Enter the Rooster, exit the Monkey. Once again, as the new year begins, we take at look at who's in and who's out in Asia.
Japan seems to worried over the prospect of the People's Republic of China supporting Okinawan independence.
> Joe Hung
In the 1942 Hollywood classic Casablanca, Maj. Strasser of the Third Reich tells the French police prefect that his impression of saloon keeper Rick Blaine, the principal protagonist, is that he is just another blundering American.
As another grim year of warfare and immense human suffering concluded in the Middle East, three key powers recently got together to coordinate their regional moves in the coming year.
We'll start at the top of the picture. I will cast several of the verbs in the present, not the past (time) tense. One reason for doing so is that readers should sense these scenes as actually occurring in the present, not in the past.
Europe's leaders are not expecting a smooth ride in 2017 following a year marked by political upheaval, extremist attacks, unchecked immigration, and a rising military threat from Russia.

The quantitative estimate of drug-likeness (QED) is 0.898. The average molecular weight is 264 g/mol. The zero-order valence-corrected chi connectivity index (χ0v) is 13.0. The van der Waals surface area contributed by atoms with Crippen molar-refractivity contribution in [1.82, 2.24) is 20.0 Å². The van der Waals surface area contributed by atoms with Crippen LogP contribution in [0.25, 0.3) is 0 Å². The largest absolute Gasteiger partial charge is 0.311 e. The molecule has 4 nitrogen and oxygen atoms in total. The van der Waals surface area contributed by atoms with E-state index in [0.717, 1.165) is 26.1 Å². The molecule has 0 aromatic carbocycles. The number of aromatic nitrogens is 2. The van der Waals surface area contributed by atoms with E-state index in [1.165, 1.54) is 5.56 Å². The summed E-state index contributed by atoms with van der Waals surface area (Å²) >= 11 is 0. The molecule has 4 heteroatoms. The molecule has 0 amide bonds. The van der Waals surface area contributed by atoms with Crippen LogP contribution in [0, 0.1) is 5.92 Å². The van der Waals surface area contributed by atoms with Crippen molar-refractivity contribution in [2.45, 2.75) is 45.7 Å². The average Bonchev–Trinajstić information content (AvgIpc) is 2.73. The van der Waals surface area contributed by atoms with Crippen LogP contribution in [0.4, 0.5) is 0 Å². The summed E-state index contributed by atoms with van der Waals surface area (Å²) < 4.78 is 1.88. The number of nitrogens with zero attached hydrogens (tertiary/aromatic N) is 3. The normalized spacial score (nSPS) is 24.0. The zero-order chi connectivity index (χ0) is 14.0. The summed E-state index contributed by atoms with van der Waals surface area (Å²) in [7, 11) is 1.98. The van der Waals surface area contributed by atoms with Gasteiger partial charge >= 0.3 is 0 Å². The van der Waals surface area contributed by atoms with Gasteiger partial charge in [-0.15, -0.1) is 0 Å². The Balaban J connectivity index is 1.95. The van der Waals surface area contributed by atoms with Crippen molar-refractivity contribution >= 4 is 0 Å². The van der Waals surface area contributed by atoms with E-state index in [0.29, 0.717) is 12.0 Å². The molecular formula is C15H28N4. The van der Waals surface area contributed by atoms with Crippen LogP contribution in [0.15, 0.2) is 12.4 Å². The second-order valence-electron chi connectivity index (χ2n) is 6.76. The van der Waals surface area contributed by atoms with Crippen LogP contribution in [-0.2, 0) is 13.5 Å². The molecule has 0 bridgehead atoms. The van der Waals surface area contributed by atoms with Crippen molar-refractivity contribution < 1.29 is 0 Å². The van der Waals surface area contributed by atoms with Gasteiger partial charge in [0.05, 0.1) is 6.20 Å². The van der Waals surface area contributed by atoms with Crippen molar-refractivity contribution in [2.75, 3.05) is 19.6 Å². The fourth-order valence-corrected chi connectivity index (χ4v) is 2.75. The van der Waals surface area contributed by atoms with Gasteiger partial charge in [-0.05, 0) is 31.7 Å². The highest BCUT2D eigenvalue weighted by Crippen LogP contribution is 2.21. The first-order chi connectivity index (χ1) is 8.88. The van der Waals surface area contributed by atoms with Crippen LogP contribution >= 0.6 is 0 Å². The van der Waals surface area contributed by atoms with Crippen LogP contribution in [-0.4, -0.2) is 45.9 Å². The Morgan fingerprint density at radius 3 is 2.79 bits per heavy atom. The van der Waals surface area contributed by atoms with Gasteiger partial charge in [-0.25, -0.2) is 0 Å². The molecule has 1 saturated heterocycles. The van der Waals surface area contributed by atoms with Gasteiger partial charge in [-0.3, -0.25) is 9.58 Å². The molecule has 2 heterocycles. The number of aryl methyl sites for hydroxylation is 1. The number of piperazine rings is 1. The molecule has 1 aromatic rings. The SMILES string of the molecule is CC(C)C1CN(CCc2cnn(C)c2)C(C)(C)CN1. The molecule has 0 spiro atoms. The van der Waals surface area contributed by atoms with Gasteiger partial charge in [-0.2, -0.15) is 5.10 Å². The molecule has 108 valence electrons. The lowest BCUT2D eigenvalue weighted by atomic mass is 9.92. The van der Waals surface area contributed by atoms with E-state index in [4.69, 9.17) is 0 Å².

Just before Christmas, a summit in Moscow brought together the leaders of Iran, Russia and Turkey. President Vladimir Putin of Russia orchestrated this major meeting.
Fed up with Europe's union across borders? Reject it. Disgusted with the U.S. political establishment? Can it.
A school event in Taiwan came to the forefront of international media attention last week. A group of students from a private high school wore self-fashioned Nazi uniforms and wielded swastika banners at their school's "Christmas and Thanksgiving Costume Parade" on Dec. 23.
The U.S. leader, accompanied by his Japanese counterpart, did not apologize for the nuclear attack that had decimated Hiroshima and Nagasaki in 1945, bringing World War II to a devastating but swift end.